[Top][All Lists]

[Date Prev][Date Next][Thread Prev][Thread Next][Date Index][Thread Index]

Re: [GNUnet-developers] [GSoC] Question on "Rust implementation of GNUne

From: Jeff Burdges
Subject: Re: [GNUnet-developers] [GSoC] Question on "Rust implementation of GNUnet utils" project
Date: Mon, 25 Apr 2016 00:30:39 +0200

An update on this :

It appears gj has been split into a separate generic promises library gj
and an IO library gjio :

At first, that sounds great because we liked that separation in
eventual, but he also dropped mio and does the system calls himself now:

That makes me nervous, as mio solved thing gjio probably does not, but
it's not a show stopper.  We can still move from gj to eventual more
easily than the reverse.


On Thu, 2016-04-14 at 15:25 +0200, Jeff Burdges wrote:
> I've learned slightly more about our asynchronous IO options.  I'll give
> some notes below, but the short version is :
> We should *first* trying using gj for a Rust implementation of GNUnet
> utils because it's actually the most restrictive callback-like event
> loop.  It'll be easier to migrate from gj to anything else. 
> Jeff
> Notes :
> There are interesting features of both eventual_io vs gj : 
> - Eventual provides the abstraction layer that Christian and Andrew
> expressed an interest in. 
> - Cap'n proto has an interesting RPC facility built on gj.
> And they differ with how they interact with threads :
> - Eventual imposes Send bounds frequently, so that types can move
> between threads.  As it better abstracts thread pools, but you must use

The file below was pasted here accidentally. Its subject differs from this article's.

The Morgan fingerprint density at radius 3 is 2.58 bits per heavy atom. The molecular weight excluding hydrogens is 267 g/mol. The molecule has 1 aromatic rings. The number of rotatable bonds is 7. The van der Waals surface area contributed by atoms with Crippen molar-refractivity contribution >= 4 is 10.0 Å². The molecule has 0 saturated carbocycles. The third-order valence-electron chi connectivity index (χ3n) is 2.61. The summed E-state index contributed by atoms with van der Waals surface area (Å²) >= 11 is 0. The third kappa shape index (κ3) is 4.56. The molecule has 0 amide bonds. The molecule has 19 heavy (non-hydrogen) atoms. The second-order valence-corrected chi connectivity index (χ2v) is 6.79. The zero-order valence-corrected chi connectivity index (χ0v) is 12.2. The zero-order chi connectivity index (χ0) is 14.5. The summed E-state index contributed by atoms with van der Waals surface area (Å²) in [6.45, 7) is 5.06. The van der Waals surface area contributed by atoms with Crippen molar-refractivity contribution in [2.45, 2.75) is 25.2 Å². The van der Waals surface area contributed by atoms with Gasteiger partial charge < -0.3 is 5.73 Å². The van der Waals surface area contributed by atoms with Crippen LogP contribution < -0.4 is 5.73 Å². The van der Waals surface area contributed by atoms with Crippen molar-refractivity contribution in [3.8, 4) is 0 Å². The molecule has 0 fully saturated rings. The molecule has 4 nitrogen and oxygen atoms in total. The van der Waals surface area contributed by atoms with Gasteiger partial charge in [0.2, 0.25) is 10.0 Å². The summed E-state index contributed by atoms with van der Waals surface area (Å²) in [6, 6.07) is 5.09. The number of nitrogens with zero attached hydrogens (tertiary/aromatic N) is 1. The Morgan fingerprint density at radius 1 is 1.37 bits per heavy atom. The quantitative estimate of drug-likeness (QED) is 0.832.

> Arc<> types lots.
> - Anywhere that eventual needs an Arc<>, gj uses its non Send cousin an
> Rc<>.  
> It follows gj cannot interact as flexibly with threads, but really Rc<>
> should be viewed as "more thread safe" because you're forbidden from
> sharing them between threads at all.  In particular, it's easier to
> migrate code based on gj over to eventual that the reverse. 
> It's easier to make eventual code run on top of another thing, like say
> a state machine, but that's unlikely.  And porting gj code to eventual
> code appears really trivial if one wishes to do is that way.  And gj's
> restrictions would help if making the transition more manually.
> We should hold off starting the Cap'n proto RPC conversation since it
> does not pertain to existing GNUnet services, but it add extremely
> interesting long-term options. 
> There is a good chance Rust gains higher-kinded types within the next
> couple years, which should enable eventual to be polymorphic over
> bounds, and might precipitate a merger of eventual and gj.  
> > Futures 
> >
> > - No docs, but eventual has docs :
> >
> > - Three contributors, seven if you consider eventual.  By mio guy
> > Promises 
> > 
> > - Some docs :
> > - Just one contributor.  He works at
> We should probably avoid coroutines, meaning no mioco, since we should
> not need that messy extra flexibility for GNUnet's proposes.  Also,
> Christian expressed reservations about building on APIs significantly
> more powerful than necessary.
> > Coroutines 
> >
> > - Most examples by far.  Okay docs :
> >
> > - Nine contributors, quite active.
> There are folks singing the praises of state machines, like
> And they do have greater advantages in Rust, like helping eliminate even
> Rc<> wrappers.  I suspect however that our code in GNUnet is largely
> higher level than where they really shine. 
> > State Machine
> >
> > - Best docs by far, including design blog, but fewer examples :
> >
> > - Eight contributors, quite active.
> _______________________________________________
> GNUnet-developers mailing list
> address@hidden

Attachment: signature.asc
Description: This is a digitally signed message part

reply via email to

[Prev in Thread] Current Thread [Next in Thread]